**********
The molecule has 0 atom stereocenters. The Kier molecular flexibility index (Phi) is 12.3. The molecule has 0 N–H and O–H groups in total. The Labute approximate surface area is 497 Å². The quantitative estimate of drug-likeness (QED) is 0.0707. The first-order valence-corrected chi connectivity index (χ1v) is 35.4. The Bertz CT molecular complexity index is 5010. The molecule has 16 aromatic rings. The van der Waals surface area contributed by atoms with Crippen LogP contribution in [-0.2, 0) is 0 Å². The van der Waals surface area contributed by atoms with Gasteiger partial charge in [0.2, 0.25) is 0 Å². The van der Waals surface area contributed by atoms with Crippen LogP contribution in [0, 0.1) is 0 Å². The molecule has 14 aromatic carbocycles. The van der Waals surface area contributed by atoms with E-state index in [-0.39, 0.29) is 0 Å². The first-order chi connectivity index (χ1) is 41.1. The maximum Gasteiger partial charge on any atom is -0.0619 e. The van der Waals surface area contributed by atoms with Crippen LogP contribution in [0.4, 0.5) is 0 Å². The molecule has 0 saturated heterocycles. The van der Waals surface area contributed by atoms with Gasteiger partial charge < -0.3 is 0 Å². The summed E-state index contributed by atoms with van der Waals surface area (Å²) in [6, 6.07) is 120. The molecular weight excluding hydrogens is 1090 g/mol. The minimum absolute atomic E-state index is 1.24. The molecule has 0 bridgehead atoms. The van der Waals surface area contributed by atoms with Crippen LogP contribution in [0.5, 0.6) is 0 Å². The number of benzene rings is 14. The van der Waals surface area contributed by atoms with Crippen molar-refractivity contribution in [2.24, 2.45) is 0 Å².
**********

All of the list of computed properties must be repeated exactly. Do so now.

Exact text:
The molecule has 0 atom stereocenters. The Kier molecular flexibility index (Phi) is 12.3. The molecule has 0 N–H and O–H groups in total. The Labute approximate surface area is 497 Å². The quantitative estimate of drug-likeness (QED) is 0.0707. The first-order valence-corrected chi connectivity index (χ1v) is 35.4. The Bertz CT molecular complexity index is 5010. The molecule has 16 aromatic rings. The van der Waals surface area contributed by atoms with Crippen LogP contribution in [-0.2, 0) is 0 Å². The van der Waals surface area contributed by atoms with Gasteiger partial charge in [0.2, 0.25) is 0 Å². The van der Waals surface area contributed by atoms with Crippen LogP contribution in [0, 0.1) is 0 Å². The molecule has 14 aromatic carbocycles. The van der Waals surface area contributed by atoms with E-state index in [-0.39, 0.29) is 0 Å². The first-order chi connectivity index (χ1) is 41.1. The maximum Gasteiger partial charge on any atom is -0.0619 e. The van der Waals surface area contributed by atoms with Crippen LogP contribution in [0.4, 0.5) is 0 Å². The molecule has 0 saturated heterocycles. The van der Waals surface area contributed by atoms with Gasteiger partial charge < -0.3 is 0 Å². The summed E-state index contributed by atoms with van der Waals surface area (Å²) in [6, 6.07) is 120. The molecular weight excluding hydrogens is 1090 g/mol. The minimum absolute atomic E-state index is 1.24. The molecule has 0 bridgehead atoms. The van der Waals surface area contributed by atoms with Crippen LogP contribution in [0.5, 0.6) is 0 Å². The number of benzene rings is 14. The van der Waals surface area contributed by atoms with Crippen molar-refractivity contribution in [2.24, 2.45) is 0 Å².